Say that a person had a container with holy water and the water within it froze. Would that frozen holy water still retain its blessing and be efficacious in protecting against evil, be able to be used in baptism, etc?

  • Are you asking if holy water be desecrated?
    – Geremia
    Commented Jan 1, 2019 at 3:48
  • @Geremia If that is the proper term for it losing its blessing, then yes. For comparison, my understanding is that diluting holy water by adding twice as much regular water means the water in the container is no longer blessed. Commented Jan 1, 2019 at 4:01

2 Answers 2


Changes of state are accidental changes, not substantial changes—viz., frozen water is still water, despite it changing temperature, density, having a different amount of air dissolved in it, etc.

The 1957 Missal's De Defectibus ("Defects in the Celebration of the Mass") contains this statement about if the consecrated Blood of Christ freezes:

  1. Si in hieme Sanguis congeletur in Calice, involvatur Calix pannis calefactis: si id non proficeret, ponatur in ferventi aqua prope Altare, dummodo in Calicem non intret, donec liquefiat.
    If in the winter the Blood freezes in the Chalice, wrap the Chalice with warm cloths: if this does not work, put [the Chalice] in hot water near the Altar, such that the it does not enter the Chalice, until [the Blood] liquefies.

It does not say that frozen Blood of Christ ceases to be His Blood. Similarly, frozen holy water is still holy water.

  • Tangential comment: This instruction from De Defectibus, which dates from the 16th century (it's a decree of Pope St. Pius V), seems to give a hint about the conditions under which mass used to be celebrated. Commented Jan 1, 2019 at 3:57
  • The wine is consecrated at Mass and becomes the Blood of Christ, where as water is simply blessed. That is a huge difference theologically speaking. The problem with the Blood of Christ comparison is that when it freezes the alcohol and water separate to some degree. The water becomes ice and the wine becomes stronger by alcohol percentage. Thus the wine itself has the actual ability to remain in a liquid form longer and can remain so at even lower temperatures. To be entirely frozen it would have to quite cold. When Christ's side was pierced, blood and water followed from Our Savior's wound.
    – Ken Graham
    Commented Jan 1, 2019 at 19:27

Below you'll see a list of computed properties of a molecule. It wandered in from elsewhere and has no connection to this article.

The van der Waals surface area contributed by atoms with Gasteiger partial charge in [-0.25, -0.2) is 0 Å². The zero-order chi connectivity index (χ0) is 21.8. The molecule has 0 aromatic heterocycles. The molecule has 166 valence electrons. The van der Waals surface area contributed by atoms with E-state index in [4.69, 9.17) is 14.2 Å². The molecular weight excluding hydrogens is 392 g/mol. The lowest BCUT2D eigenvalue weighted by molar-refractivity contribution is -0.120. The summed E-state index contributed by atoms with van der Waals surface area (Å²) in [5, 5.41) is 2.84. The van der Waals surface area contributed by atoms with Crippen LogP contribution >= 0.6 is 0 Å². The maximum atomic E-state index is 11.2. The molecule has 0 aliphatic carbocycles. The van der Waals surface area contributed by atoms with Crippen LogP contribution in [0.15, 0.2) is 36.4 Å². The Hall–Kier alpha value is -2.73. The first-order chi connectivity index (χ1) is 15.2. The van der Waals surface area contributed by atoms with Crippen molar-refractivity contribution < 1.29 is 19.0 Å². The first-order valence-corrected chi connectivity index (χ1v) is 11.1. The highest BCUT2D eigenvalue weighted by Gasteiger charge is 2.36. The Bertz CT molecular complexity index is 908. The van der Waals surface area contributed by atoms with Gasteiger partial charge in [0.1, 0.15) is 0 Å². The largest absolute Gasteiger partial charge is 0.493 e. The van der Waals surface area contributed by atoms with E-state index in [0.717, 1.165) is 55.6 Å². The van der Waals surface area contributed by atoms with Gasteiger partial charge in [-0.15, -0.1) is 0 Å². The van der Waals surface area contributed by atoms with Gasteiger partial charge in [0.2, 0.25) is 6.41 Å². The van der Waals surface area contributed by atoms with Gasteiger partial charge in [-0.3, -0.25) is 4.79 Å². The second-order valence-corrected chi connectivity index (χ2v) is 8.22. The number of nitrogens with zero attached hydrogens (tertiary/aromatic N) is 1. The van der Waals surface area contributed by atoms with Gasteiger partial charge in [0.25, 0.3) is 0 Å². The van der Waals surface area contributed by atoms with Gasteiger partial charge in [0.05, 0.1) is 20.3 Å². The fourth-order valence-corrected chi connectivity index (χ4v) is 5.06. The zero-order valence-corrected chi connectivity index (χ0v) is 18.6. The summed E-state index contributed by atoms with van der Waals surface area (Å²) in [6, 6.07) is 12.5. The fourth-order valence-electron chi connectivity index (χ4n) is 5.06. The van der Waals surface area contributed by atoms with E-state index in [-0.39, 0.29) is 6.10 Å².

• @KenGraham I'm not speaking of transubstantiation (which is a substantial change) but the accidental change of Christ's Blood from liquid to frozen states.
    – Geremia
    Commented Jan 3, 2019 at 22:11

Would frozen holy water still retain its blessing?

The short answer is: No.

Generally, things that are blessed retain their blessing so long as they are “intact” and recognizable as the original substance.

Spilled holy water quickly evaporates or is absorbed and can no longer be recognized. Boiling (minus what evaporates) or freezing holy water technically doesn’t render it unrecognizable (I’m thinking of holy water stoops at the doors of churches in winter, that can get frozen over).

Diluting holy water — greater than adding equal volume — renders it ‘doubtful’, and at some point contaminated (dirt, algae) water no longer looks quite like water. - Christopher Nowak

I disagree in one point with Christopher Nowak. Although "freezing holy water technically doesn’t render it unrecognizable (I’m thinking of holy water stoops at the doors of churches in winter, that can get frozen over)." It is nevertheless not the same substance. Water is water and ice is ice. Water is not ice and ice is not water.

For a priest to create holy water, he must perform the prescribed prayers and signs (of the cross) over ordinary water. In the Extraordinary form of the Mass not only is holy water is exorcised, it is also mingled with exorcised salt. It is not magic. As the saying goes: You do not make holy water by boiling the hell out of it. Water is no longer water if it is evaporated and turned into steam. In the same way, it is no longer holy water if it is frozen. It is in fact not the same substance.

Let us consider what the Catholic Encyclopedia has to say in regards to Baptismal Water:

The remote matter of baptism, then, is water, and this taken in its usual meaning. Theologians tell us consequently that what men would ordinarily declare water is valid baptismal material, whether it be water of the sea, or fountain, or well, or marsh; whether it be clear or turbid; fresh or salty; hot or cold; colored or uncolored. Water derived from melted ice, snow, or hail is also valid. If, however, ice, snow, or hail be not melted, they do not come under the designation water. Dew, sulfur or mineral water, and that which is derived from steam are also valid matter for this sacrament. As to a mixture of water and some other material, it is held as proper matter, provided the water certainly predominates and the mixture would still be called water. Invalid matter is every liquid that is not usually designated true water. Such are oil, saliva, wine, tears, milk, sweat, beer, soup, the juice of fruits, and any mixture containing water which men would no longer call water. When it is doubtful whether a liquid could really be called water, it is not permissible to use it for baptism except in case of absolute necessity when no certainly valid matter can be obtained.

Thus ice is not the same substance as water and the blessing has been lost. This would apply when the holy water has completely frozen over. Care should always be undertaken that this situation be avoided and is in itself a reason why I prefer holy water that has been blessed according to the Rituale Romanum according to Pope St. Pius V: Salt water remains liquid at lower temperatures.

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